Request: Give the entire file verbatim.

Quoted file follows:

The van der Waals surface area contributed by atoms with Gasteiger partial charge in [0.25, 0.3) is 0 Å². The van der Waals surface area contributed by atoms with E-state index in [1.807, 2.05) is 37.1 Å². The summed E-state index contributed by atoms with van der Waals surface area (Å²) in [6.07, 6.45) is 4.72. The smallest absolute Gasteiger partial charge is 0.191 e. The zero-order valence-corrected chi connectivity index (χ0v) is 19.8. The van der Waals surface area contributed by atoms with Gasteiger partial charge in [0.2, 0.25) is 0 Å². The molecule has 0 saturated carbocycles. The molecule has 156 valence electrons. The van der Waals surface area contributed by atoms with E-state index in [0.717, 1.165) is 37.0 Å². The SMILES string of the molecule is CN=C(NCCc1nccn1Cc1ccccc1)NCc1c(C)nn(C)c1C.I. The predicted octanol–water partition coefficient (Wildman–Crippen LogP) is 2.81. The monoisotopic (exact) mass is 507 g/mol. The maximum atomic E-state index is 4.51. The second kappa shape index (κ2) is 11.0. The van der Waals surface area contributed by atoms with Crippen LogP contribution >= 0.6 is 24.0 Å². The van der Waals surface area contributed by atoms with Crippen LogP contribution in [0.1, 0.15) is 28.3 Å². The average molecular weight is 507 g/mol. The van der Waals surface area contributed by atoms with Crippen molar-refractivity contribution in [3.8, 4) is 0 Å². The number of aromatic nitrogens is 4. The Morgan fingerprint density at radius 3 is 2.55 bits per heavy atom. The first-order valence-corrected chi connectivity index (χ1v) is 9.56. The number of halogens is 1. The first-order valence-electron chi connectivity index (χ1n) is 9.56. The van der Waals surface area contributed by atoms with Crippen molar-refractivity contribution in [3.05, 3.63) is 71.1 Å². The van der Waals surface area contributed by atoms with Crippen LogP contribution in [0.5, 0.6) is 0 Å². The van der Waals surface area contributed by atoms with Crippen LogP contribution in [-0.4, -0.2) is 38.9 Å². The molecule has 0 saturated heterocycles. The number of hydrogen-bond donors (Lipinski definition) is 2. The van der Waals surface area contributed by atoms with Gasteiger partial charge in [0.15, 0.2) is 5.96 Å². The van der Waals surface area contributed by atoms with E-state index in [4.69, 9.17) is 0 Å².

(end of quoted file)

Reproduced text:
The van der Waals surface area contributed by atoms with Gasteiger partial charge in [0.25, 0.3) is 0 Å². The van der Waals surface area contributed by atoms with E-state index in [1.807, 2.05) is 37.1 Å². The summed E-state index contributed by atoms with van der Waals surface area (Å²) in [6.07, 6.45) is 4.72. The smallest absolute Gasteiger partial charge is 0.191 e. The zero-order valence-corrected chi connectivity index (χ0v) is 19.8. The van der Waals surface area contributed by atoms with Gasteiger partial charge in [0.2, 0.25) is 0 Å². The molecule has 0 saturated carbocycles. The molecule has 156 valence electrons. The van der Waals surface area contributed by atoms with E-state index in [0.717, 1.165) is 37.0 Å². The SMILES string of the molecule is CN=C(NCCc1nccn1Cc1ccccc1)NCc1c(C)nn(C)c1C.I. The predicted octanol–water partition coefficient (Wildman–Crippen LogP) is 2.81. The monoisotopic (exact) mass is 507 g/mol. The maximum atomic E-state index is 4.51. The second kappa shape index (κ2) is 11.0. The van der Waals surface area contributed by atoms with Crippen LogP contribution >= 0.6 is 24.0 Å². The van der Waals surface area contributed by atoms with Crippen LogP contribution in [0.1, 0.15) is 28.3 Å². The average molecular weight is 507 g/mol. The van der Waals surface area contributed by atoms with Crippen molar-refractivity contribution in [3.8, 4) is 0 Å². The number of aromatic nitrogens is 4. The Morgan fingerprint density at radius 3 is 2.55 bits per heavy atom. The first-order valence-corrected chi connectivity index (χ1v) is 9.56. The number of halogens is 1. The first-order valence-electron chi connectivity index (χ1n) is 9.56. The van der Waals surface area contributed by atoms with Crippen molar-refractivity contribution in [3.05, 3.63) is 71.1 Å². The van der Waals surface area contributed by atoms with Crippen LogP contribution in [0.5, 0.6) is 0 Å². The van der Waals surface area contributed by atoms with Crippen LogP contribution in [-0.4, -0.2) is 38.9 Å². The molecule has 0 saturated heterocycles. The number of hydrogen-bond donors (Lipinski definition) is 2. The van der Waals surface area contributed by atoms with Gasteiger partial charge in [0.15, 0.2) is 5.96 Å². The van der Waals surface area contributed by atoms with E-state index in [4.69, 9.17) is 0 Å².